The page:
Andy Green  thought he had won £1,722,923.54 online  in January 2018 playing a Betfred blackjack game on his phone.

Betfred argue there was a software error and its terms and conditions mean it is not liable to make the payment.

Mr Green has taken the case to court and we understand that he has made an application for summary judgment which is being heard by the High Court in October. An application for summary judgment can be a high-risk strategy because it will be necessary to satisfy the judge that Betfred has no real prospect of successfully defending its position at a full trial. Given there will not be a chance for a full examination of the evidence at a summary judgment application, we understand that to be successful, Mr Green will have to convince the judge that he would win taking into account Betfred's case as it's been presented to the Court; namely that the blackjack game malfunctioned in some way. In other words, Mr Green will be arguing that it is open to the judge to decide the case in Mr Green's favour based on legal arguments regarding the proper interpretation of the terms and conditions. We understand Mr Green will be arguing that on their proper construction, the relevant terms do not allow for Betfred to withhold payment if the alleged glitch is as a result of a third party's software error and not in Betfred's own software. It remains to be seen if the judge will agree and Mr Green receives his "winnings".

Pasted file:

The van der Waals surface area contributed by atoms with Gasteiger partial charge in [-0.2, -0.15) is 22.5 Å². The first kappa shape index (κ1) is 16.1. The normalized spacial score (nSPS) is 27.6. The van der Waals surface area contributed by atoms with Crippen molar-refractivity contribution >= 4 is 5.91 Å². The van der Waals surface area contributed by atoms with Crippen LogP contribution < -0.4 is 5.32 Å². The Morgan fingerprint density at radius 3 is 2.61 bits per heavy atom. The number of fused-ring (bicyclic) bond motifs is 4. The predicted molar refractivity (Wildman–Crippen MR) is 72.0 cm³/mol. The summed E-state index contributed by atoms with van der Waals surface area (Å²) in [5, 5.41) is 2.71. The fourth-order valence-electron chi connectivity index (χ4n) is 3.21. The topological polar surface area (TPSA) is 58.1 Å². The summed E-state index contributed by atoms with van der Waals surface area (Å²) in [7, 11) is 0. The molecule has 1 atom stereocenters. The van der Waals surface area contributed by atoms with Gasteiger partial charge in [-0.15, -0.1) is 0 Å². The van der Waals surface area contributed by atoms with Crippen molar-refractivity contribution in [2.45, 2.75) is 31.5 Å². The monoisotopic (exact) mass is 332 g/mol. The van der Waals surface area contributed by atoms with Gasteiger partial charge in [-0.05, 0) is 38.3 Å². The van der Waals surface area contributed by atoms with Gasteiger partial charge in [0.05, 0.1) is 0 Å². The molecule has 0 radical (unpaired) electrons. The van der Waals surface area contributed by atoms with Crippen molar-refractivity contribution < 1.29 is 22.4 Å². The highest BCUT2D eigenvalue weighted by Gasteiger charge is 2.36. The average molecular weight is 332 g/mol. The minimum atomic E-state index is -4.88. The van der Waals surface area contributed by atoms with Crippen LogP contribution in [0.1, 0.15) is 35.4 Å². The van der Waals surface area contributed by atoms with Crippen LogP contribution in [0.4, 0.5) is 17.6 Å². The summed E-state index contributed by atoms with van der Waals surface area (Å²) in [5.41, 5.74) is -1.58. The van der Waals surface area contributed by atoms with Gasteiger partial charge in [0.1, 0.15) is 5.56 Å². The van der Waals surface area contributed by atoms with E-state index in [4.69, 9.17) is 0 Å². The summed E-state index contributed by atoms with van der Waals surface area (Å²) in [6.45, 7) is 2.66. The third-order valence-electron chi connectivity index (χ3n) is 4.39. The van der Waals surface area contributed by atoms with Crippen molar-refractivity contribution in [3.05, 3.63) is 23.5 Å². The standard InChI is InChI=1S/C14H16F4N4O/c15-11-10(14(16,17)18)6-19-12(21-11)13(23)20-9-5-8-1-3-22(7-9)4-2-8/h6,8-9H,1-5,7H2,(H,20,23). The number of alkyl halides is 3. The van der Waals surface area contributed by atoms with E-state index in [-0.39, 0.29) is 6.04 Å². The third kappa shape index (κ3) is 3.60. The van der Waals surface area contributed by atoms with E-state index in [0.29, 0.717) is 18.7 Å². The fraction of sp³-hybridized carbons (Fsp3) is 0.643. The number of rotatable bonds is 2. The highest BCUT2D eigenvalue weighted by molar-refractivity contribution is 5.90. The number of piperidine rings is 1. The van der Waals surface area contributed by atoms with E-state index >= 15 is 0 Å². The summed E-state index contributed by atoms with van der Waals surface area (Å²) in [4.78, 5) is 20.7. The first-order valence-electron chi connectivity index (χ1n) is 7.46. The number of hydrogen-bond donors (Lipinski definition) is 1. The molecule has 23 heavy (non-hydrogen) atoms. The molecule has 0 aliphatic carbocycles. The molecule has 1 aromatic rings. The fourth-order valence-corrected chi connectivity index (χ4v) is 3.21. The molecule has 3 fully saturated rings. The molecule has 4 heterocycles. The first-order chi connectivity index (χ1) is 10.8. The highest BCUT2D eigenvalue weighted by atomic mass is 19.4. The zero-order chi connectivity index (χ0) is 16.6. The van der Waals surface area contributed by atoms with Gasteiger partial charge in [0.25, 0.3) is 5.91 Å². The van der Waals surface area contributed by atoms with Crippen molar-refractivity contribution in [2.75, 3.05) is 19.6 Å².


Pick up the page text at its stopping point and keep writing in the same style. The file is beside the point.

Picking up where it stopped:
If this application is lost, however, Mr Green will not lose his right to a full trial, at which point evidence of the alleged glitch is likely to be before the court in full. Making an application for summary judgment can be an effective way of resolving a case at an early stage. However, given the higher threshold and the fact the other side is given the benefit of the doubt on evidential issues, it is often not worth the gamble unless you are confident you have a strong case on legal arguments alone.

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